The pace of this trip is a major part of why I have been able to attempt to understand both the facts and the intangibles of life in China. Though there are days of intense travel – I am currently on a 25 hour train ride from Xining to Chengdu – and we are visiting places all across the country, we settle down in each place for at least a few days, giving us a chance to slow down and reflect on the more active or adventurous days. When traveling, the first day in almost any place is often full of discomfort, confusion, awkward interactions and communications with a homestay family, a lack of understanding of what a place has to offer, no certainty as to where to get the best local meals, etc. I make mistakes that day; I eat a street over from the market street, I miss the view of the mosque or the ancient wall, I am unable to figure out that my homestay mother is merely being polite when she refuses help with getting dinner together. The second day is another day of learning, of becoming accustomed, but I am slightly more comfortable, slightly less afraid to help feed the baby at my homestay, pick up the tsampa with my hands, go to a local restaurant alone, or speak Chinese with a woman on the street. And I am grateful for my first days of discomfort because they taught me to leave judgment of this place, its people, behind. I can experience fact and feeling – there is surely objective truth – but I remind myself not to take an aspect of the lifestyle here and compare it to my own in a way that invalidates or demeans it. I remind myself also of the humanity of each person I encounter, that they are living with the same basic needs as I am: to survive, to be happy, to find meaning. Through my discomfort, I become intensely aware that there is value in integrating myself at the first possible opportunity, having confidence in myself and in the intentions of others, exploring the area and not going to the first store I see... and that every second I am not throwing myself head first into this discomfort is a second wasted.
I felt this progression during my first homestay, with a Tibetan family in Rebkong. At first, I found the homestay to be rather challenging – the family had a four year old child that had it out to torture me in just about every way that I was uncomfortable with. As I became more capable and developed a greater friendship with the little girl, my interactions with the family also became easier and easier. By the last night, I was showing them pictures of my travels so far in China, telling them about my parents and my life at home, and feeling extremely comfortable integrating into their way of life. I felt waves of affection and gratitude moving between us, and the air was rife with respect and understanding. It was a cross-cultural connection that seemed neither to mock nor challenge in either direction, and instead was full to the brim with humanity and curiosity.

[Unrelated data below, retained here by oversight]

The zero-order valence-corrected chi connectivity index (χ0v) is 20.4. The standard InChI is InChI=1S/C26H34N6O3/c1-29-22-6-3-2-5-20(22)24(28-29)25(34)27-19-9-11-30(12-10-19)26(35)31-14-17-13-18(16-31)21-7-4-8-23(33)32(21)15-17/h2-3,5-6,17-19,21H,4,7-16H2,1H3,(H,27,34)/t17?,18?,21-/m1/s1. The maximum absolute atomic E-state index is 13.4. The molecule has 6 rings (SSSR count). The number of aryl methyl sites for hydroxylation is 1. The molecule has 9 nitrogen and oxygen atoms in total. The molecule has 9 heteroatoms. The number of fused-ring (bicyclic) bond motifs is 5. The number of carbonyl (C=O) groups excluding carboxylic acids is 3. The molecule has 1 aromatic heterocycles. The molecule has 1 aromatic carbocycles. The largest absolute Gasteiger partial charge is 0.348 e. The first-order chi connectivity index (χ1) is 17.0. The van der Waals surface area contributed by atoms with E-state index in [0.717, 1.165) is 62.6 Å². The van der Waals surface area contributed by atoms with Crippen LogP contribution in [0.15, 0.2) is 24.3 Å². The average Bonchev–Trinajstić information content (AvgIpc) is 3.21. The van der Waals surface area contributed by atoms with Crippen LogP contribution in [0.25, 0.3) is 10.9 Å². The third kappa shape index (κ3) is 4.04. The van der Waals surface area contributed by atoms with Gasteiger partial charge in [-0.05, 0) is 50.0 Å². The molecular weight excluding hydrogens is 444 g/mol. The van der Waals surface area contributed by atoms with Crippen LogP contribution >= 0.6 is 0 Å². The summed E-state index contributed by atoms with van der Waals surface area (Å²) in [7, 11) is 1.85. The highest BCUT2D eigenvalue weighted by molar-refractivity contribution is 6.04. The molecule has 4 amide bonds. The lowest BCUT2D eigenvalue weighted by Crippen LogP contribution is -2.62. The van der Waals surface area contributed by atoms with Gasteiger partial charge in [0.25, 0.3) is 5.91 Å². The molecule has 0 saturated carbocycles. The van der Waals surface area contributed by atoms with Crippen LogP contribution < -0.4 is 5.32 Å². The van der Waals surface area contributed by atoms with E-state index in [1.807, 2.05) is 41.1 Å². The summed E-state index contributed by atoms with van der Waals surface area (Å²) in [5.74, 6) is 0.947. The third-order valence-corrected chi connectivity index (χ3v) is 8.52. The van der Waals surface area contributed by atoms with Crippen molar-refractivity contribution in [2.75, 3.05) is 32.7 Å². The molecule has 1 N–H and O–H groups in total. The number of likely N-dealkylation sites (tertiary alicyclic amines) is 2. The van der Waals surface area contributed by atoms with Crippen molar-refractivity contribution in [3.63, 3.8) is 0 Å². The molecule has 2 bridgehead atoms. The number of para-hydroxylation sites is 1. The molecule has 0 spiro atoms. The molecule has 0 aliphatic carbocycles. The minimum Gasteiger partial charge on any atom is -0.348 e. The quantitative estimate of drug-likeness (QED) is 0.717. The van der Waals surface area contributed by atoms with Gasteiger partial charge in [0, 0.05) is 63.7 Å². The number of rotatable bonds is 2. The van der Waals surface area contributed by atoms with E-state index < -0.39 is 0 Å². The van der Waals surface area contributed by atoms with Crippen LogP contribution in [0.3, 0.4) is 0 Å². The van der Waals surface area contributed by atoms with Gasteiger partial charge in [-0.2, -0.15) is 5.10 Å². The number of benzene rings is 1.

Since our trip centers on religious and philosophical traditions in China, we have had the opportunity to see and experience many communities of faithful Buddhists, Catholics, and Muslims. While for one who does not initially understand the traditions or their meanings, going through the motions might produce no personal spiritual effect. As I have learned more from my instructors, my host families, and from visiting more places, I have tried to interact with Buddhism on a more individual and spiritual level. Our first visit to a Buddhist temple, the Lama Temple in Beijing, felt this way for me, especially since it was a place that has recently become more of a tourist attraction than a religious site. It was crowded, and it seemed as though everyone had a professional Nikon around their neck. I saw people posing in front of Buddha statues, holding their thumb and index finger together and closing their eyes as though they are deep in meditation. There, as I took incense and knelt down on the cushion in front of the first temple to have a moment of personal serenity, I felt a burning sensation on the back of my leg. I looked to see a burning stick of incense, dropped by a passerby, sitting on my calf. I jumped off the cushion, and brushed it from my leg. I felt a strong sense of irony that this historical place of so many prayers, practical and abstract, was so disrupted by people coming to live out a spiritual aesthetic through snapping their next Facebook profile picture.